Objective information about financial planning, investments, and retirement plans

5 Things You Should Know About ETFs

Share
English: Wall Street sign on Wall Street

ETFs continue to gain ground as an investment of choice among many individual and institutional investors.  ETFs are similar to mutual funds in that they are pooled investment vehicles and to closed-end funds in that they are traded on a stock exchange like individual stocks.  ETFs, though popular, are often misunderstood by investors.  Here are 5 things you should know about ETFs.

Not all ETFs use conventional underlying benchmarks

The first ETFs were largely index products such as the SPDR S&P 500 (ticker SPY) which tracks the S&P 500 index.  SPY remains one of the most traded ETFs day and day out in terms of volume.

An ETF like SPY is pretty easy to understand.  The underlying holdings mirror the S&P 500 index and performance generally tracks the index less the ETF’s expenses (0.09% according to Morningstar).

With the popularity of ETFs, the growth and proliferation of new vehicles is quite high.  Many of these new ETFs track some “funky” benchmarks.   Market Watch’s Chuck Jaffe cited a Vanguard report that found “1,400 U.S. listed ETFs track more than 1,000 different indexes. But more than half of these benchmarks had existed for less than six months before an ETF came along to track it.”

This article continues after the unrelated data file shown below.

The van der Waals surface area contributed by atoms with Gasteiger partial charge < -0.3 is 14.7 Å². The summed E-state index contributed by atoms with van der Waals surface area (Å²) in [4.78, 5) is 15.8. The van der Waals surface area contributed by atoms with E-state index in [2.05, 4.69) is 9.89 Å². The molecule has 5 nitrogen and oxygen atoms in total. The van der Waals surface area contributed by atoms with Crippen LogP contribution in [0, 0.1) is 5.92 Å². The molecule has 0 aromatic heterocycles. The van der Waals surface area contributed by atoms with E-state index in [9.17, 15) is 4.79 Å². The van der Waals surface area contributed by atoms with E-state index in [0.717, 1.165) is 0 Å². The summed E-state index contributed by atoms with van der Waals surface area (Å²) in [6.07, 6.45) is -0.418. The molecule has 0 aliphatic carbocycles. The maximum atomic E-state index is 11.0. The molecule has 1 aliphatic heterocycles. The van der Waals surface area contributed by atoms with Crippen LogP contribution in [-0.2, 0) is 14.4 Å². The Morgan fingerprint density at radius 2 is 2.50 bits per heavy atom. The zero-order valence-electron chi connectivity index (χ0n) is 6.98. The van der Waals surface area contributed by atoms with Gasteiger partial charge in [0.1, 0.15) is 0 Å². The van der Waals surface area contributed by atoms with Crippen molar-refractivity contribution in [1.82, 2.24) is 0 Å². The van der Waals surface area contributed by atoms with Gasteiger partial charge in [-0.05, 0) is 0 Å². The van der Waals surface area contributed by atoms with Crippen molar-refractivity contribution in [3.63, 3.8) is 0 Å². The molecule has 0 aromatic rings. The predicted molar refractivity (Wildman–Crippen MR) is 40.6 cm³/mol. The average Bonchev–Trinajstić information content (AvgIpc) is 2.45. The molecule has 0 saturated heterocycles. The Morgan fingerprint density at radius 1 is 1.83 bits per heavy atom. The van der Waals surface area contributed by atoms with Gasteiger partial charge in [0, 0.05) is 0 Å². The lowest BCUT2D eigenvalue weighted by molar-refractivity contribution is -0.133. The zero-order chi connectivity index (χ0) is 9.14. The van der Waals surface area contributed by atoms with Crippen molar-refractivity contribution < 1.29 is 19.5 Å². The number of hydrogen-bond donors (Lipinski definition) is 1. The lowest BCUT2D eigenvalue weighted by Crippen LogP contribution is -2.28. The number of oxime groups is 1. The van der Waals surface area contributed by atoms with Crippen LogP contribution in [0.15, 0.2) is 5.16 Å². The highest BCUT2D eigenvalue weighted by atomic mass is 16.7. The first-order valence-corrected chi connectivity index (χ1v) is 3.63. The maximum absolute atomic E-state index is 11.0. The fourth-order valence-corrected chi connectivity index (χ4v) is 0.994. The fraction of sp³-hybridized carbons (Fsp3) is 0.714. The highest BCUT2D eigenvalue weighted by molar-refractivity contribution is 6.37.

I suspect this issue will become more prevalent as ETF providers continue to introduce new ETFs in a bid to capture market share and assets.

Some ETFs are based on fads or gimmicks 

The Winklevoss twins (of Facebook fame) recently announced the proposed launch of a new ETF tracking Bitcoin.  Bitcoin is virtual currency that exists outside of governmental regulation.  The ETF faces many hurdles and may never get off of the ground.

Should the ETF ever become available for trading this would be the ultimate in gimmicky ETFs.  I find Bitcoin itself a bit hard to understand.  An ETF tracking this at best undeveloped market would in my mind be a stretch.  As an investor this is the type of ETF that I would seriously question.

There are any number of ETFs and other Exchange Traded Products (ETPs) that just don’t work out.  You can find many of these on the monthly ETF Deathwatch listing.

ETF Liquidity is complicated.

With stocks liquidity and the trading volume of the equity are closely correlated.  While a thinly traded ETF might result in a little less liquidity the real determinant of liquidity with an ETF is the liquidity of the underlying investments that make up the ETF.

For example the SPDR S&P 500 is made up of the 500 largest domestic stocks.  These stocks are highly liquid and generally all have substantial daily trading volume.

By contrast we’ve seen some fairly wide spreads between the underlying net asset value and the market prices of some emerging market ETFs of late.  This is in large part a function of a lack of liquidity of the underlying holdings of these ETFs.

Not all ETF structures are identical

Vanguard’s ETFs are structured as another share class of their mutual funds in most cases.  Many popular ETFs are structured as open-end funds, others are structured as Unit Investment Trusts (UIT).  Many single commodity ETFs are structured as Grantor Trusts.  Exchange Traded Notes (ETN) are actually debt instruments linked to the performance of a currency, a commodity, or an index.